Tucked away in a corner of The Bronx is an area called Marble Hill, an area that is technically part of Manhattan. The story starts in 1895 when the Harlem River Shipping Canal was dug, separating Marble Hill from the rest of Manhattan, and creating an island. In 1914, the old Harlem River bed was filled, attaching Marble Hill to The Bronx. Landfill has changed many areas of New York but this creation of dual affiliation is unique.
In 1939, during the consolidation negotiations that set the borough boundaries, the Bronx borough president planted the Bronx flag in this area, claiming Marble Hill as part of the Bronx. The fifty residents protested and in 1984, forty years later, the New York State Legislature officially declared Marble Hill as part of Manhattan. Politically, it is part of the Manhattan, voting with Manhattan, but the US Postal Service lists the area as part of the Bronx. The telephone company takes a middle of the road approach, giving the area a Bronx area code but listing the residences in both the Manhattan and Bronx directories.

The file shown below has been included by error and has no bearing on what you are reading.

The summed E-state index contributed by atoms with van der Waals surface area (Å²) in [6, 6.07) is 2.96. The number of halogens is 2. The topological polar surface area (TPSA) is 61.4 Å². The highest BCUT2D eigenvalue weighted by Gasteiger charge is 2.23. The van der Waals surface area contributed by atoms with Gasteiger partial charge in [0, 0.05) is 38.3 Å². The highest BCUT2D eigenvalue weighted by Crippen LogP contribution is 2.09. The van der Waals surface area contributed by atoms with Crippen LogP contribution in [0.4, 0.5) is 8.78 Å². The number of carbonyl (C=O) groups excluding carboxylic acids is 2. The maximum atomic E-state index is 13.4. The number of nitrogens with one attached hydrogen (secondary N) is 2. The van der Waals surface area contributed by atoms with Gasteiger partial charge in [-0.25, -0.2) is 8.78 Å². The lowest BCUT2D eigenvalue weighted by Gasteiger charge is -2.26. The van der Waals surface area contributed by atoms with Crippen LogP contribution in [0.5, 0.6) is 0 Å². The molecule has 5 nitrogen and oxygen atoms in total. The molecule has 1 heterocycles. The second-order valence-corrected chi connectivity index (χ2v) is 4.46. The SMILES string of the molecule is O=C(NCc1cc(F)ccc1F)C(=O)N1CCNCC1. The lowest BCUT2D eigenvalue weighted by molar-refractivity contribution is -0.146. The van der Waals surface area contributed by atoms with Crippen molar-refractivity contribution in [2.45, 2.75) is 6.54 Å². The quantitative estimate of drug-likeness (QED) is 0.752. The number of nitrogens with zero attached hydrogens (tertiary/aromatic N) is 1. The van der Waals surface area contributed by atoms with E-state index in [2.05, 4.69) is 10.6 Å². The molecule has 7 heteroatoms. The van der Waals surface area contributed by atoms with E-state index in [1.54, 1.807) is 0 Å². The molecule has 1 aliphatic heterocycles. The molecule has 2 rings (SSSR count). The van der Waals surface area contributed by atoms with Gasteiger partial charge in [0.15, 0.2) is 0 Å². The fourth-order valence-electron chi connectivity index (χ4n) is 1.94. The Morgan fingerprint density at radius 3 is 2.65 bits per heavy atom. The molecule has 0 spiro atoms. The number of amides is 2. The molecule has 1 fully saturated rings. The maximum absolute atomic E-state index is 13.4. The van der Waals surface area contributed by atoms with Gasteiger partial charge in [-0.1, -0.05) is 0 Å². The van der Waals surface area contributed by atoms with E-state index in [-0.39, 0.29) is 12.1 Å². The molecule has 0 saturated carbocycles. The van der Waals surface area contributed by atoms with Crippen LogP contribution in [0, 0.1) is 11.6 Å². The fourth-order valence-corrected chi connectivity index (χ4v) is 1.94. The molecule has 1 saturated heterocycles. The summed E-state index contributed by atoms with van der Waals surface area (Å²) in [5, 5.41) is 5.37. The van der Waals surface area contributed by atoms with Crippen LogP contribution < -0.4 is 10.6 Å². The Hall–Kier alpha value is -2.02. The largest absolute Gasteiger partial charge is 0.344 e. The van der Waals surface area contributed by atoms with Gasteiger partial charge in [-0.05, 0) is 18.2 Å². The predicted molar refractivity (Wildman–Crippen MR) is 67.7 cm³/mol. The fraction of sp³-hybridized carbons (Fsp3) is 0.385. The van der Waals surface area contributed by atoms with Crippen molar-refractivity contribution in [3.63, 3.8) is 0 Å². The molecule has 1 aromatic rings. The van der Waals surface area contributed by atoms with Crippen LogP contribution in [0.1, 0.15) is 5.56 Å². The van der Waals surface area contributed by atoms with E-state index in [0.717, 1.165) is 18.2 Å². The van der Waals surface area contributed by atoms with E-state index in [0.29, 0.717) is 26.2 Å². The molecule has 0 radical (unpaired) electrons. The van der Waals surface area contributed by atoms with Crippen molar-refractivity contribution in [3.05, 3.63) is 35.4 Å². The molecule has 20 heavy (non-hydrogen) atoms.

Marble Hill gets its name from dolomite marble which was quarried here as early as the 1600's and was used in building federal buildings in lower Manhattan such as the Bank of United States, the Merchants Exchange, and the Assay Office, whose marble pediment is on display at the Metropolitan Museum. Unfortunately this marble weathered badly and buildings built with it seemed to melt away. By 1840 quarry operations ceased and the quarry is now hidden under the Harlem River. The name Marble Hill was coined in 1891 as part of the real estate development plan.
In keeping with the inclusive mood generated by the dual location, there are quirky and oddly beautiful homes, a cedar shingled church that was established in 1825, a curving street tracing the foot print of the now gone fort built by General Washington, Target and Marshall's mega stores, a strip mall, and an Applebee. Putting it all together, we might wonder, "Am I really in Manhattan?"